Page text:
Wednesday, April 24, 2013

A book about twin loss and the twin bond

This book called Never really Alone documents the struggle by a twin-less twin to find herself.

Never Really Alone tells the tale of Sarah Jane Foster, a young girl who at the tender age of seven, loses one half of herself to death. In June of 1958, her twin sister Miranda Jean, drowns in the river that runs through their farm.

Is it because she's unable to deal with the loss, so her mind solves the problem, or could it be that Miranda Jean has really returned from the dead on the day of the funeral? Of course, seven-year-old children who claim to see those who have passed on must be ill, mustn't they?

In 1958, child psychiatry was a child itself, and treatment was by today's standards somewhat shocking. Needless to say, Sarah Jane's world was turned more than upside down. It was as if she had been dropped into the middle of a battlefield.

Thus begins Sarah Jane's journey from happy-go-lucky twin to broken half of a whole - and her attempt to rebuild that life. All the while, still attached to her ghostly, but very real to her, sister. On the one hand, clinging to her with every fiber of her being - yet at the same time, yearning to be her own person with one voice.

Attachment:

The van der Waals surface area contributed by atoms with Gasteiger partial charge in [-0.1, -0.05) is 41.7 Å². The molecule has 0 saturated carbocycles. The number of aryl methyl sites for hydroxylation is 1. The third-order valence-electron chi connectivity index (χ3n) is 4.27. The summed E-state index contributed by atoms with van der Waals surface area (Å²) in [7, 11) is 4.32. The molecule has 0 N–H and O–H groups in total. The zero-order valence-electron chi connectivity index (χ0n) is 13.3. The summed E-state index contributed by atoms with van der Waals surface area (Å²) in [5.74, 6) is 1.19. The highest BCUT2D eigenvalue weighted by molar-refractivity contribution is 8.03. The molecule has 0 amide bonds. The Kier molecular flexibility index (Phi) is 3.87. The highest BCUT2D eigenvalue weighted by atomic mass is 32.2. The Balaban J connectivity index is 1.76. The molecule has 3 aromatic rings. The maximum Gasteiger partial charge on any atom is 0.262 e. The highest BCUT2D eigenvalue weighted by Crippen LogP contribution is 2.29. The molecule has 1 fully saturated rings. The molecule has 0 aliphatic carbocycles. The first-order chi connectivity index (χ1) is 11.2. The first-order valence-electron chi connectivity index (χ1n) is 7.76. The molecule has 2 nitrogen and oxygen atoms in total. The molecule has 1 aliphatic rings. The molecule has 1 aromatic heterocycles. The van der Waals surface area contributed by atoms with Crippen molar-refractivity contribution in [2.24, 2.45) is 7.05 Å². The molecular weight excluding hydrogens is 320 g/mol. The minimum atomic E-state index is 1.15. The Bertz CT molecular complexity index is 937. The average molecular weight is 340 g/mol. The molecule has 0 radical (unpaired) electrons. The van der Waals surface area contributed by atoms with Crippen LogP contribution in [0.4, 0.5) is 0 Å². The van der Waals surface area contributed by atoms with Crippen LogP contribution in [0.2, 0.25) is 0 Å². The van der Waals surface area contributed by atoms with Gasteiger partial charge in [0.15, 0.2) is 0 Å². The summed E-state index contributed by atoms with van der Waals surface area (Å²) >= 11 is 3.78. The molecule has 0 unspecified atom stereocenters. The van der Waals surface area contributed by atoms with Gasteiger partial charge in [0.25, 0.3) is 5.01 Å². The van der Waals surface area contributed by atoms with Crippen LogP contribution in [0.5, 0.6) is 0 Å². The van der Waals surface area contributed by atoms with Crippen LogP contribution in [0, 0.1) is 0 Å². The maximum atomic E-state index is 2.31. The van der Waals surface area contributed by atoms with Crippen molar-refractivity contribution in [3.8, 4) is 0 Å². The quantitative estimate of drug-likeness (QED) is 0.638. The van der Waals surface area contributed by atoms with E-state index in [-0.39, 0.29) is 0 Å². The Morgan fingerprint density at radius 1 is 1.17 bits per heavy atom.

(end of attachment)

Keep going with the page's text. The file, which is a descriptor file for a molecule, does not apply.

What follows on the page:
The comments are interesting....this one from Goodreads

Miranda Jean and Sarah Jane were identical twins, what their nanny Sousa called two peas in a pod. Never alone but always together. When they are seven Miranda Jean is drowned in the river that runs through their property. Life is never the same for her sister. It seems that Miranda Jean doesn't want to leave yet and that becomes a terrible problem for Sarah Jane. She first appears at the funeral, wearing of all things the plaid bathing suit she died in. When told that Miranda was back, Sarah's parents put her into the care of a psychiatrist who does electric shock treatments to try to bring her back to reality. this is a story of the love of a set of sisters that transcends death and the coming of age of Sarah Jane. It was well written and grabs you from the start. I totally enjoyed the book
Have you ever been sent to a psychiatrist because you say you once had a twin and your twin is still here with you and you have conversations?

Too much misdiagnosis of so-called "mental illness"!   


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